As the word of God “became flesh and dwelt among us” (John 1:14), sustaining the consequences of human nature (albeit “without sin”, according to Hebrews 4:15), in this way also the words of the Son and Logos of God taking the form of human language and being written down in manuscripts sustained the consequences of human weakness. The frequently tired copyists of the manuscripts (monks or people living in the world) sometimes made errors unconsciously, while at other times they consciously “improved” the text on the basis of their own philological knowledge.
Nevertheless, the above theological position towards the imperfections of the manuscripts neither excuses nor justifies the negligence or indifference of contemporary editors of the New Testament. Neither does it constitute a reason for us today to avoid a serious occupation with the publication of a carefully studied text of the Holy Scriptures with its variant readings which constitute a part of the ecclesiastical tradition. A critical edition of the ecclesiastical text is not useless scholasticism, but it is an expression of our love for the word of God.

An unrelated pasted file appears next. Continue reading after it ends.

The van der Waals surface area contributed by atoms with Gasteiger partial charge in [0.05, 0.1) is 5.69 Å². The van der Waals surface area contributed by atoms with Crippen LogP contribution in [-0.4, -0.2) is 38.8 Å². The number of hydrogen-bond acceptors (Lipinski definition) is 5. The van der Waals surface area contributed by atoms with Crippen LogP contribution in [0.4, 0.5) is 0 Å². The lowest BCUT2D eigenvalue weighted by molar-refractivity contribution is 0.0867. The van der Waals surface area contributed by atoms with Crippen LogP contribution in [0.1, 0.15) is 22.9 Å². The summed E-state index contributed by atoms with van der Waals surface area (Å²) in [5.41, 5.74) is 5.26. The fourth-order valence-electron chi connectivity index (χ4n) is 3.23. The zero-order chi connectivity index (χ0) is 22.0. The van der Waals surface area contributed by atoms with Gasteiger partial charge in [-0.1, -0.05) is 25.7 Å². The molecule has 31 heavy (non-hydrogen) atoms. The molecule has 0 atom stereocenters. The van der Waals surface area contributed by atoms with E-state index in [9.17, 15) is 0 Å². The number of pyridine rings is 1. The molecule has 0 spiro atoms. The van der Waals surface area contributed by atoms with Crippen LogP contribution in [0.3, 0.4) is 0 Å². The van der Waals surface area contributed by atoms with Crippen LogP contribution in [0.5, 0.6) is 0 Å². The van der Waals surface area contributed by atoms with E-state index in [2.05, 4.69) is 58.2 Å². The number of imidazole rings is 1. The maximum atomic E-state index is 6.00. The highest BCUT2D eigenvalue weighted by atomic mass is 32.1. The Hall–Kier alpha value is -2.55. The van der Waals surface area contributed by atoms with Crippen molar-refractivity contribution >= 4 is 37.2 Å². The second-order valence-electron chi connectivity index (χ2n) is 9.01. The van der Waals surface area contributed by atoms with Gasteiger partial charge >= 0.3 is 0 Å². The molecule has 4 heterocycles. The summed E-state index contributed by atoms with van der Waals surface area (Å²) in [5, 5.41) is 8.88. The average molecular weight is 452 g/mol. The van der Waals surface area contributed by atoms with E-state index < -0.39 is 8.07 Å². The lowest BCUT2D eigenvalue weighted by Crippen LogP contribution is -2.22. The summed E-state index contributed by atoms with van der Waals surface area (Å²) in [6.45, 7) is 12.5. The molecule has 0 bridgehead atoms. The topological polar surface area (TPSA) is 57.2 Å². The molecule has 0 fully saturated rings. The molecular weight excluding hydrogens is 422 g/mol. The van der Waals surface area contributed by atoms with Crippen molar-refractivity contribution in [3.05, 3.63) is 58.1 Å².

There is an urgent need today for a new edition of the New Testament—a critical edition at this time—100 years and more after the first basic edition by the Ecumenical Patriarchate which was created without a critical apparatus (apparatus criticus) of the ecclesiastical or liturgical text of the New Testament (i.e. the Byzantine text as referred to by foreign scholars). This new edition will consider as many manuscripts as possible. In other words, it will have a broader basis of manuscripts that did the 1904 edition.
If the Church during the centuries has occupied itself with the copying of the manuscripts, with the reconstruction of the biblical text (as an example I would like to mention the critical work done by Lucian of Antioch, the presbyter and martyr, in the 4th century), if the Church has adorned some manuscripts with beautiful iconographic illuminations (µικρογραφίες), with ornate decorations of the capital letter beginning paragraphs (αρχικά γράµµατα), and with creatively shaped designs (επίτιτλα), and has shown its concern with manuscripts in every way, why would the Church not be in a position today to proceed with an edition of the New Testament with scholarly specifications and, above all, with a uniform text?
Ioannis D. KARAVIDOPOULOS
Professor Emeritus, University of Thessaloniki Greece
Sacra Scripta X, 1 (2012)